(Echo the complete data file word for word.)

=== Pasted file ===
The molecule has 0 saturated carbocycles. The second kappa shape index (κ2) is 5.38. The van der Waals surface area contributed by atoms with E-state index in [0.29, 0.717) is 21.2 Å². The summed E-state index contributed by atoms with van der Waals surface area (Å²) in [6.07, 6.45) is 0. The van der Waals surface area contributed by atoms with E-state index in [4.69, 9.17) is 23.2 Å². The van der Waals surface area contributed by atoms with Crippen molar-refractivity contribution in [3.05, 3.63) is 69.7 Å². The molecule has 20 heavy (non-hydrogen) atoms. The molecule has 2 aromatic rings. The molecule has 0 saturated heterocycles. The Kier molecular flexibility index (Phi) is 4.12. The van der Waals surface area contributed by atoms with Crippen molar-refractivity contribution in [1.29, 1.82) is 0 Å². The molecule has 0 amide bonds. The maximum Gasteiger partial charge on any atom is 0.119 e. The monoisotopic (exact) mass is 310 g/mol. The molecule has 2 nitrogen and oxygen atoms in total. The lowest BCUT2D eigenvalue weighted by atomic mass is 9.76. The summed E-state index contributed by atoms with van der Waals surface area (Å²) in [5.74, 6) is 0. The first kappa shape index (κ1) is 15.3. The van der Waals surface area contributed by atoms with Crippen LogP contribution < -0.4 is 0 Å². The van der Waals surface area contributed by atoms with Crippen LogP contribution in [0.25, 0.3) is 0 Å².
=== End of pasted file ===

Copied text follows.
The molecule has 0 saturated carbocycles. The second kappa shape index (κ2) is 5.38. The van der Waals surface area contributed by atoms with E-state index in [0.29, 0.717) is 21.2 Å². The summed E-state index contributed by atoms with van der Waals surface area (Å²) in [6.07, 6.45) is 0. The van der Waals surface area contributed by atoms with E-state index in [4.69, 9.17) is 23.2 Å². The van der Waals surface area contributed by atoms with Crippen molar-refractivity contribution in [3.05, 3.63) is 69.7 Å². The molecule has 20 heavy (non-hydrogen) atoms. The molecule has 2 aromatic rings. The molecule has 0 saturated heterocycles. The Kier molecular flexibility index (Phi) is 4.12. The van der Waals surface area contributed by atoms with Crippen molar-refractivity contribution in [1.29, 1.82) is 0 Å². The molecule has 0 amide bonds. The maximum Gasteiger partial charge on any atom is 0.119 e. The monoisotopic (exact) mass is 310 g/mol. The molecule has 2 nitrogen and oxygen atoms in total. The lowest BCUT2D eigenvalue weighted by atomic mass is 9.76. The summed E-state index contributed by atoms with van der Waals surface area (Å²) in [5.74, 6) is 0. The first kappa shape index (κ1) is 15.3. The van der Waals surface area contributed by atoms with Crippen LogP contribution < -0.4 is 0 Å². The van der Waals surface area contributed by atoms with Crippen LogP contribution in [0.25, 0.3) is 0 Å².